But of course it does1 A vacant unit versus a teaming coffee shop offers little in the way of dispute as to which is better. A discount shop also would not be allowed open on Dawson Street (one hopes). This matter simply relates to signage et al. Of course the lettering above the entrance is fine - that is all there should be. All the other tack, including the cheapo fascia inserts in the windows, the circular sign, and the rubbish around the entrance require removal.
Naturally it is good to see new life on the street in these times, but certainly not at the expense of good design or good planning standards.
rumpelstiltskin wrote:And Costa coffee is revolting.
Meh, mild and anodyne yes, but hardly revolting.
Much more encouraging is The Trinity Barber's recent makeover over on Trinity Street. An excellent exercise in polished restraint, the works involved the replacement of an expansive facia and an all-singing coat of canary yellow paint on their Art Nouveau shopfront with an altogether more stylish affair.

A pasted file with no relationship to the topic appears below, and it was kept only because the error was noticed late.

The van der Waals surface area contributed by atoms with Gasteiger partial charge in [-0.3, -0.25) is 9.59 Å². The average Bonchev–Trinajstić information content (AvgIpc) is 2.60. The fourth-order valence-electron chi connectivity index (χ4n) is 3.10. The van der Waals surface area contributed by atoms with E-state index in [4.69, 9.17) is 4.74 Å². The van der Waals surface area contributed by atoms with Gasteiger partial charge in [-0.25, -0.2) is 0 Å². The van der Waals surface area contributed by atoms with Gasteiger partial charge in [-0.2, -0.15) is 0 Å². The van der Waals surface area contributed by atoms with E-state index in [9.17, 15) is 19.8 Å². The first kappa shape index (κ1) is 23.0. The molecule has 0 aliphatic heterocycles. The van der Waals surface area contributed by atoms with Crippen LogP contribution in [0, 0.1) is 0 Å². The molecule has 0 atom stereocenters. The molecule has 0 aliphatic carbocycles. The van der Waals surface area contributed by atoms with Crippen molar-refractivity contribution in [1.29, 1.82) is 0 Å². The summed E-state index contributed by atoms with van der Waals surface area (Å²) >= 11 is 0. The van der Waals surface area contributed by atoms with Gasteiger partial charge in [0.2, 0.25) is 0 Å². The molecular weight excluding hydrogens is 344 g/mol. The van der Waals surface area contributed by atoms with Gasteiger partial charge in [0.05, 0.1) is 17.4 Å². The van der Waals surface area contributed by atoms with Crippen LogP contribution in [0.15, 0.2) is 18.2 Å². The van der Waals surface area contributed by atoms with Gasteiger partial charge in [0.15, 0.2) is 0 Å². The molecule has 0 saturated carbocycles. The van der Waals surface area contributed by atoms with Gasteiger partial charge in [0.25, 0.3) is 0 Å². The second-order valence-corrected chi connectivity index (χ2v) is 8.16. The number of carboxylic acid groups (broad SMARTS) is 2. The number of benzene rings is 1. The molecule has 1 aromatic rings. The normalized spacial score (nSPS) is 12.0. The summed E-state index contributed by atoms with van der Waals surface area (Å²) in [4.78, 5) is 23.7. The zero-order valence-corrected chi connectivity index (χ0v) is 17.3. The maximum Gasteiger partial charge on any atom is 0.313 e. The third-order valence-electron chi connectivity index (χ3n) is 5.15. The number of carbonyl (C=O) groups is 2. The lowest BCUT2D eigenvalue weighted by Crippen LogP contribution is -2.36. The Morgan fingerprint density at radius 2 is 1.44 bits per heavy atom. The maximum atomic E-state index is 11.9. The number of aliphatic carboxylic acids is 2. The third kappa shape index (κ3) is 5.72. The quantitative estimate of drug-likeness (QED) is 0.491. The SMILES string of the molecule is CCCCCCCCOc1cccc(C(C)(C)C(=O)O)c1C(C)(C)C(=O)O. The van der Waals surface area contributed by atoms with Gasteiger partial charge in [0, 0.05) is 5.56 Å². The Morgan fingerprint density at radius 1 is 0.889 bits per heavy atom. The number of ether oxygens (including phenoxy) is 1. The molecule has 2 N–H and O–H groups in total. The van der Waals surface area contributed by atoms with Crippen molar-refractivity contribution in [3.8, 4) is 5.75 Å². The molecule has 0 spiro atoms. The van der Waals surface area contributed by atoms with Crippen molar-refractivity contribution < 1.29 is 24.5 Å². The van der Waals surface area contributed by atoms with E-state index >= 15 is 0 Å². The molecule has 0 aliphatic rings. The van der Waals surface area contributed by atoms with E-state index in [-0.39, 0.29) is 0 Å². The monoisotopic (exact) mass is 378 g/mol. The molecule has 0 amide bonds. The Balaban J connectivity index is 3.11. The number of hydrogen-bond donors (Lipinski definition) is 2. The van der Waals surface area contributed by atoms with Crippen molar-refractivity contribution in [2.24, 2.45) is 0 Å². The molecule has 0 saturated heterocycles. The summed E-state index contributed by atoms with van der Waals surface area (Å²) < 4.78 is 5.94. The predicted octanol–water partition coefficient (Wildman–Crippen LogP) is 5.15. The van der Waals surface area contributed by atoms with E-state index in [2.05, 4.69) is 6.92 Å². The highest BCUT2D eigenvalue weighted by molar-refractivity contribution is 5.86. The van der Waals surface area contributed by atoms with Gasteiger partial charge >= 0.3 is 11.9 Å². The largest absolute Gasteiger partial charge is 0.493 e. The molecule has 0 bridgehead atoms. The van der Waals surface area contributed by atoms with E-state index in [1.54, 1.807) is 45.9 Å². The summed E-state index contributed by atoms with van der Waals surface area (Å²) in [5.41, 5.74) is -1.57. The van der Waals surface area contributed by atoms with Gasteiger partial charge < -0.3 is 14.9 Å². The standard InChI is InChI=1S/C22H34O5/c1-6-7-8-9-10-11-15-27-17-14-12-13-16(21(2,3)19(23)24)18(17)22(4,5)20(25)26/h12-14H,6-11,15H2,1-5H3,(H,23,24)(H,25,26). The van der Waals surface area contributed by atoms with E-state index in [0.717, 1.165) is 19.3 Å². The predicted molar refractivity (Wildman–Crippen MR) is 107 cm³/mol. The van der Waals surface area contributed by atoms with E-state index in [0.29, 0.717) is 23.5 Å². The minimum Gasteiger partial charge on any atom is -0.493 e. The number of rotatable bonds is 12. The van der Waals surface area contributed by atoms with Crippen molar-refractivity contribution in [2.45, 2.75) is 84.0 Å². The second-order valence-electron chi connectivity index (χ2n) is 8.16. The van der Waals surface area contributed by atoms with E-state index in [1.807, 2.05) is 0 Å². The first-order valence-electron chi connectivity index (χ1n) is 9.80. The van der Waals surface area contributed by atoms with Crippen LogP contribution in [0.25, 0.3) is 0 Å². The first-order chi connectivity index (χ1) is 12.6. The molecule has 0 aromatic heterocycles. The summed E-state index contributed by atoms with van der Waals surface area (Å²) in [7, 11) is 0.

The diminutive smart steel lettering without any form of lighting paraphernalia is effortlessly cool.
I'm not entirely sure what's going on there between the fascia and the cornice - a former alteration of some kind.
The Trinity Barber is one of three unified shopfronts on a late 19th century building which could benefit from similar treatment.
(incidentally, the barber upstairs has stunning views down St. Andrew Street and South William Street towards Powerscourt Townhouse).
More of this please.
(if anyone's in there soon, tell them to take the plastic wrapping off the new light shades!)